A capital idea on Capitol Hill.
The stakes are high Tuesday as Treasury Secretary Hank Paulson and Federal Reserve Chairman Ben Bernanke head to Capitol Hill to make the case for their $700 billion bailout plan.
Many members of Congress remain skeptical about the plan, reports Charlie Gasparino. The Treasury chief must convince legislators that the plan is not merely a Wall Street bailout, but a Main Street rescue, needed to ensure the health of the US economy.
Meanwhile, Wall Street is also fending for itself.
Goldman Sachs says it will receive a $5 billion investment from Warren Buffett's Berkshire Hathaway.
"It's a vote of confidence which is gold plated," says Michael Holland, money manager at Holland & Co. "You don't get better than this."
Top savings and loan Washington Mutual is talking to multiple suitors about a takeover deal, as well as exploring options to raise capital.
What You Were Reading:
Canada's Toronto-Dominion Bank is weighing a bid for all or part of WaMu, joining a mix of other suitors, sources tell Reuters.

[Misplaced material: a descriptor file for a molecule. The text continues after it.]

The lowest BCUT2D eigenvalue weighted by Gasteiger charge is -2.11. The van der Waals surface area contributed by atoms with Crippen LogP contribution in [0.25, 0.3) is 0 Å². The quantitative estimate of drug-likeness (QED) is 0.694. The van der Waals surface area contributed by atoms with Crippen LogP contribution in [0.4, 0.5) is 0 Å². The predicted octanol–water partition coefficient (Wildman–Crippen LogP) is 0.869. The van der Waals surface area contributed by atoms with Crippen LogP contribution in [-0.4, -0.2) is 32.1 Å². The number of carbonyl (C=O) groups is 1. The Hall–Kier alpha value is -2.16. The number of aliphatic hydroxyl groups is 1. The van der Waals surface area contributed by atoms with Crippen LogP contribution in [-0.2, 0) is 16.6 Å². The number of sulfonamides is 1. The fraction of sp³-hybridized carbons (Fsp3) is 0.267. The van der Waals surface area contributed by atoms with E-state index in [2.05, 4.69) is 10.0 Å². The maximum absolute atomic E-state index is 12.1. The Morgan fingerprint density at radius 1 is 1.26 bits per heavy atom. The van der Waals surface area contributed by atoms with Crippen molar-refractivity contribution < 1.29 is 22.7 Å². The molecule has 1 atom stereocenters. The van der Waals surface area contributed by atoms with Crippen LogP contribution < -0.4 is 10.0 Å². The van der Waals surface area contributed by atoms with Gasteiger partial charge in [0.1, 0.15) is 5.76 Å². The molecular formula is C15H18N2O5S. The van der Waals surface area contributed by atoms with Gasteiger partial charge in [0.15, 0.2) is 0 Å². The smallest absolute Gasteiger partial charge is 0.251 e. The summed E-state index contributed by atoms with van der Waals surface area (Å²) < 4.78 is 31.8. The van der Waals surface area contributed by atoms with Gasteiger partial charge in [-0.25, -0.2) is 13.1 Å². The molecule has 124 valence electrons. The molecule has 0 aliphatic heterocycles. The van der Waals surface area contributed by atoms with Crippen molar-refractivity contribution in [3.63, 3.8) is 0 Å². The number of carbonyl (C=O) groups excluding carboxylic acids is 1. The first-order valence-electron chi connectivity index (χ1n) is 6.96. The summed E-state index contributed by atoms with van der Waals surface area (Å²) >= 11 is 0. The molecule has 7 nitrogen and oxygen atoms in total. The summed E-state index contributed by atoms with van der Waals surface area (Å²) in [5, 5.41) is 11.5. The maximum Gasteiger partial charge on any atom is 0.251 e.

Others weighing possible takeover bids for Washington Mutual include Banco Santander , Citigroup and JPMorgan Chase . HSBC and Wells Fargo also have looked at Washington Mutual, Reuters says.
Analysts generally agree that WaMu would be more attractive to bidders if the US government would buy some of WaMu's mortgage-related debt as part of the bailout.
"It appears that investors do not believe that the TARP (Troubled Asset Relief Program) will be completed quick enough to help WaMu—and furthermore may not provide the support they need anyway,'' says Tim Backshall, chief strategist at Credit Derivatives Research.
Elsewhere, a return to normalcy—of sorts.
Barclays rehires 10,000 Lehman Brothers employees as a series of former Lehman units reopened on Monday under Barclays' aegis.
The Dowlosses 161.52, or 1.5 percent, to close at 10854.17. The S&P 500